Kuwait: Interview with Member of Parliament Dr. Rola Dashti
Arab Reform Bulletin (ARB): Since the election of the current parliament in May 2009, relations between the parliament and the government seem to have improved, after many episodes in which the parliament was dissolved. In December, the prime minister agreed to be questioned by the parliament for the first time. Have relations changed and, if so, why?
Dashti: There is no question that Kuwait in the last four years has gone through a lot of political turmoil, which created frustration about the prospects for democracy. In the May 16, 2009 elections people voted for a change and sent the message that they were fed up with the bickering between the government and the parliament. The parliament, particularly the new members, understood the message very well. The first test came only three weeks into our session, when there was a request to interpellate the interior minister. The government accommodated the request and the interior minister went through interrogation and vote of no confidence procedure, and the parliament rewarded it by giving the minister a vote of confidence. It showed the government that if you're working and moving forward, you're going to get the support of the majority of the parliament.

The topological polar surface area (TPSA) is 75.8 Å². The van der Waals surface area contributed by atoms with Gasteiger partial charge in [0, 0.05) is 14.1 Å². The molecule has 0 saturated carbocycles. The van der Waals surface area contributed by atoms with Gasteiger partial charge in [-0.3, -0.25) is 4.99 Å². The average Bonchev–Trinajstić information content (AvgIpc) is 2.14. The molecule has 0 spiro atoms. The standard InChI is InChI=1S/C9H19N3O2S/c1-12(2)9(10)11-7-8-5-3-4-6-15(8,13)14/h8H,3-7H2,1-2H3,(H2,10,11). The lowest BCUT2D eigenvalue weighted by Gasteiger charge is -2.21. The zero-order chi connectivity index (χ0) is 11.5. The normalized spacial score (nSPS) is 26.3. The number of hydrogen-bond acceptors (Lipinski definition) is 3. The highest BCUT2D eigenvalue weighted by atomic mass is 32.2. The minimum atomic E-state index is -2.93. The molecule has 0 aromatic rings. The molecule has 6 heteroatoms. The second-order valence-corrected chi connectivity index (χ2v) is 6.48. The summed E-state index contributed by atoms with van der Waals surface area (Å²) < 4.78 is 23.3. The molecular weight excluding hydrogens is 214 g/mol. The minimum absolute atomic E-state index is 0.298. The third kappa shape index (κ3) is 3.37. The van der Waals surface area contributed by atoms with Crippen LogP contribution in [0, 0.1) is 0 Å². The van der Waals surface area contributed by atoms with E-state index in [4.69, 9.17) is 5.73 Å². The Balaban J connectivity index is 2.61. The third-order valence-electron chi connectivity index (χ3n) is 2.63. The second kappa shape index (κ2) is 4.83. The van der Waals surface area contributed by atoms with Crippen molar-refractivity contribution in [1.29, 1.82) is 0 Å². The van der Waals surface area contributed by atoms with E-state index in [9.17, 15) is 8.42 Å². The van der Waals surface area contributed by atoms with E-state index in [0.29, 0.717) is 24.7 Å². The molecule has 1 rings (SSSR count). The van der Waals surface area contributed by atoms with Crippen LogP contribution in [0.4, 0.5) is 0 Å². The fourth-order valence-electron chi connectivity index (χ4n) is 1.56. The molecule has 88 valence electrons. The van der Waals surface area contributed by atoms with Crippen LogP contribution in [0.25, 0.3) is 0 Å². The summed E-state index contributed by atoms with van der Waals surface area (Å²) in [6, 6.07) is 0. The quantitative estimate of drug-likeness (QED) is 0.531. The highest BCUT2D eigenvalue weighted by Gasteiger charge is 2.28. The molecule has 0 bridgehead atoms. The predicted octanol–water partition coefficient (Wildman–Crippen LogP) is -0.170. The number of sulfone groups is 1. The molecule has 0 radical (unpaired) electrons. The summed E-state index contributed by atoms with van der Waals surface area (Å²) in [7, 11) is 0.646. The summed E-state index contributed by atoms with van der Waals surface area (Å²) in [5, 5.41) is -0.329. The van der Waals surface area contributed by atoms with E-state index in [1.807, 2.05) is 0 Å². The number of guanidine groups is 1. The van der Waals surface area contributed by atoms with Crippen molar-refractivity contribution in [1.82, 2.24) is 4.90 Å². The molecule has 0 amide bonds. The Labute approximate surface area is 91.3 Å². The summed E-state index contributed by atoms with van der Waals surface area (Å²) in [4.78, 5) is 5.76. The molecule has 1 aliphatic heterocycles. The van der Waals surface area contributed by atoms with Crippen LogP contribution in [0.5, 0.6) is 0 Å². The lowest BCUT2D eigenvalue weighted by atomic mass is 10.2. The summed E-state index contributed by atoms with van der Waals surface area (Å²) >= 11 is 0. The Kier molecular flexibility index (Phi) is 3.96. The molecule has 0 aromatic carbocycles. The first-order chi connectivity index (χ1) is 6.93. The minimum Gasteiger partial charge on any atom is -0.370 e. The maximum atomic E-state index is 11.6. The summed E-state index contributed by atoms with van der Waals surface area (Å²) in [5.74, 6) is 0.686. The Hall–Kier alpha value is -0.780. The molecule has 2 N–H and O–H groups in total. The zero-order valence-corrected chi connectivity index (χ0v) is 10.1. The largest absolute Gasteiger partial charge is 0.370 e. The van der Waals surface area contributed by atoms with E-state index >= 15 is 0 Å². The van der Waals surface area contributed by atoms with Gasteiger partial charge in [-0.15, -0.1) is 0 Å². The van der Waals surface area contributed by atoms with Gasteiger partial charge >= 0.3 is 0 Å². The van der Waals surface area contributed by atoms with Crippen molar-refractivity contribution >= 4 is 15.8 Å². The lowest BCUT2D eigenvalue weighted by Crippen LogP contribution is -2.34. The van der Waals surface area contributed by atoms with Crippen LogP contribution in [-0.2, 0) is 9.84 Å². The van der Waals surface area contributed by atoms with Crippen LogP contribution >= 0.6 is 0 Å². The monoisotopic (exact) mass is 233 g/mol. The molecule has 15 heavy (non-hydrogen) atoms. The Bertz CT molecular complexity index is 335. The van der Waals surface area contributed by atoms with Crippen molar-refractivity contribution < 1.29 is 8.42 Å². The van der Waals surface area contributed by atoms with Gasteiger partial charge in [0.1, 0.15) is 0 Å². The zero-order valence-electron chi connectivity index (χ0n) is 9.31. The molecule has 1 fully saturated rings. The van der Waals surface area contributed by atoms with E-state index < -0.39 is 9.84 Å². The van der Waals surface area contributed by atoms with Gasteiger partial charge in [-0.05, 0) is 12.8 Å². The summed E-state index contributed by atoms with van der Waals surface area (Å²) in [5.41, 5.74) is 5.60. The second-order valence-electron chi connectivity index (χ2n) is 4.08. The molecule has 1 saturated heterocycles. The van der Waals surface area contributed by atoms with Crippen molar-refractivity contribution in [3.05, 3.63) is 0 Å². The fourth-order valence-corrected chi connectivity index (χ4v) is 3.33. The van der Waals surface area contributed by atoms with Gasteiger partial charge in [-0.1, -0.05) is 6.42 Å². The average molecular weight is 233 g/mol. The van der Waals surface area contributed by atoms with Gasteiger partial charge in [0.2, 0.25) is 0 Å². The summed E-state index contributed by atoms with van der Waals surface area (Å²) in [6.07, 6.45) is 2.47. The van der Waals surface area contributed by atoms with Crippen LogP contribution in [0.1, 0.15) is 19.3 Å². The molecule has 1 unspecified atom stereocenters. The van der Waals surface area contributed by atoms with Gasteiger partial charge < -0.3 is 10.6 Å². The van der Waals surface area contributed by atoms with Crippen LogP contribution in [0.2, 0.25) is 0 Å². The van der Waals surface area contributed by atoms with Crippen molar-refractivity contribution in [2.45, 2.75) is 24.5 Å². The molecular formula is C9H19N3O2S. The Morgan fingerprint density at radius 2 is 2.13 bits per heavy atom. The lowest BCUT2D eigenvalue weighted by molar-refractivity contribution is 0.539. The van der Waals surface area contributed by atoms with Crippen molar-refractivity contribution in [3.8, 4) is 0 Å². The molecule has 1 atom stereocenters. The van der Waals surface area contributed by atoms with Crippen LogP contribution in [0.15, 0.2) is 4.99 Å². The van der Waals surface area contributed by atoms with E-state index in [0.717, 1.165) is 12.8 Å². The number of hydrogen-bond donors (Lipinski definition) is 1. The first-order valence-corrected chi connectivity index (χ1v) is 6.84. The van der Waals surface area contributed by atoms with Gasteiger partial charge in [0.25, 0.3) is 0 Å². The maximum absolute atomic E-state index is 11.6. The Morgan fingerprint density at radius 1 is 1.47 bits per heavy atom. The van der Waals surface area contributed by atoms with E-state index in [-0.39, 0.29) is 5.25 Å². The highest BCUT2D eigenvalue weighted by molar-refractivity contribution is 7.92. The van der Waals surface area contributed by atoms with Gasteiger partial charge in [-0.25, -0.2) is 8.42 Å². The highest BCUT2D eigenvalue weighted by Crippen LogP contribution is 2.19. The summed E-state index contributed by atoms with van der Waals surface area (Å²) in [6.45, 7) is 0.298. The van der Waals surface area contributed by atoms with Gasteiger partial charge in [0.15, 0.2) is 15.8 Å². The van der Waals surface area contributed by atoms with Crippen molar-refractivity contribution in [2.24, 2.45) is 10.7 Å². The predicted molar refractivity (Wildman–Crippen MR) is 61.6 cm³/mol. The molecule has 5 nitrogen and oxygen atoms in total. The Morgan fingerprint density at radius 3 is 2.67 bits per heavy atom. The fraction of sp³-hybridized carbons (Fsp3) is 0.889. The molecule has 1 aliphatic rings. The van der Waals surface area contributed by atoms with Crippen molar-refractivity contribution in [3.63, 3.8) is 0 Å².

After the recess there were requests to interpellate the prime minister, defense minister, interior minister, and municipality minister. The timing was very critical, because it happened just when Kuwait was hosting the Gulf Cooperation Council summit. There was tension in the air, because the prime minister is from the ruling family and might be a future emir. Luckily the government agreed to the interpellations and received in return votes of confidence for all four ministers, and as we say, the score was 4-0. So “4-0” has become a watchword to warn those who would like to disrupt stability and return to the old way of doing things.
March 9, 2010
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